8. Have been an ST(FM) user as well, but more for the graphics than for midi ... especially STOS. To be honest, prices have come down and storage has increased, both exponentially. But what about the fun and excitement? Maybe it's nostalgia, or old age, but the 80s-90s seemed to be more exciting computer-wise (as a teen) than today (as an old fart), even if things were barely affordable then ... And the music was better.
  9. I have been a Gold Support member for a long time. Just noticed I don't longer seem to carry the Gold Support tag. Which means it probably ran out. Haven't received a notification to renew, or anything similar. Still, as far as I remember, being a Gold Support member I still had ads popping up on every page, and between the first and seconds posts of each thread. As such, I am wondering, before renewing my membership, what would Gold Support entitle in the sense of ads free experience? Or would it mean an additional fee would be required on top of the Gold Support purchase? Just wondering.
  10. Both you and @RobertL should have received the updated version. I have added some documentation regarding the script, and even added a script example. Looking forward to both your feedback, before providing the update to other customers. As for Seamilar, PolyGnome (as well as Dials), they're currently still 15% off, and EasyUV is at 40% discount ... for the whole month of February.
  11. Yes, every output port requires it's variable to be defined as global. I was a little too fast with my response for the second script, and I omitted the 'global', as well as forgetting the namespace 'c4d' in front of the rotation attribute. As such, the working script should be # construct a matrix from Position and Rotation, # input ports are Position and Rotation, output port is NewMatrix import c4d def main(): global NewMatrix NewMatrix = c4d.utils.HPBToMatrix(Rotation, order=c4d.ROTATIONORDER_DEFAULT) NewMatrix.off = Position As you figured out by now, I hadn't tested the script before submitting ;-)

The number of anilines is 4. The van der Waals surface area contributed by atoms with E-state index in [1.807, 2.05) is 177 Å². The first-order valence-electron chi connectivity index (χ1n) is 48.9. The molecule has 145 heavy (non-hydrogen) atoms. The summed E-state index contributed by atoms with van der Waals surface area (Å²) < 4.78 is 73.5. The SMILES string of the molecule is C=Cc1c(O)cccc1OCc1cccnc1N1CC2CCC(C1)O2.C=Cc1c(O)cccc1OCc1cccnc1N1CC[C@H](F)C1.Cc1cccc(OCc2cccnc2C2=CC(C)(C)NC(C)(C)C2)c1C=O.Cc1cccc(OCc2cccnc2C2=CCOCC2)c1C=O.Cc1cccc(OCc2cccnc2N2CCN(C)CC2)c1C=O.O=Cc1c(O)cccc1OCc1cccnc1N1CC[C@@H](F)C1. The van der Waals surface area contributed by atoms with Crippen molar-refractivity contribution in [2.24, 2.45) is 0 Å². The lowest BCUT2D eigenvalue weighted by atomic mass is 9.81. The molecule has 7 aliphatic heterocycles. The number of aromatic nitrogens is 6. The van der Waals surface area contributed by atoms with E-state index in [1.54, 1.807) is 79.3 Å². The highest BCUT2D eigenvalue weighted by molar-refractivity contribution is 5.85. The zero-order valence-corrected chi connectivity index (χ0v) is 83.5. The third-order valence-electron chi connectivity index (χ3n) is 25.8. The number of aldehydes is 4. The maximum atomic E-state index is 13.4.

12. As mentioned, name your input and output ports accordingly. These port names are used in the scripts. If these don't match you'll get the error you describe.
  13. OK, got it. As I thought, the input ports are "Position" and "Rotation", both of type vector, while the output port is "NewMatrix" of type matrix. So, when replacing the COFFEE node with a Python Node you should create the appropriate input and output ports. With the first scripts the input and output ports are floating point values. By default, when you create a Python node in Xpresso you get 2 input ports ... of type Real (or floating point), and an output port, again of type Real. What you need to do for the second script is create a Python node, remove the input and output ports, and create new ones of the appropriate types. I don't think you can change the port type (at least you could not in the past), therefore you need to remove the existing ports and create new ones. Name them accordingly and you'll be set!
  14. You could google this and find a better answer, but I'll try my best at explaining it. The "->" you see in COFFEE and other programming languages (C++), is a way to access an object's member or function. In the second script there is this "InMatrix" variable which refers to a matrix object, an instance of a matrix class. Be careful with "object". In this context it isn't a Cinema 4D mesh object or null object, nor deformer, nor generator, ... The object here is a "container" which holds some data and functions (members and methods in C++). The matrix class has a GetClone function which allows to create a copy of itself and pass it along. InMatrix->GetClone() thus means that from our InMatrix object, we call its internal function called GetClone, and the resulting copy is assigned to NewMatrix, a new object instantiated from the matrix class. EDIT: Well, for completeness. In C++ (other languages probably as well, but I am most familiar with C++) to access members and methods of an instantiated class or structure one can use "->" or sometimes just a dot. myObject->member myObject->method() - or - myOtherObject.member myOtherObject.method() It all depends how the object was instantiated, as a pointer or not. But I guess this all is getting beyond the scope of this forum.
  15. I can't seem to find the second COFFEE node you are referring to. All I see are 7 COFFEE nodes with the first script.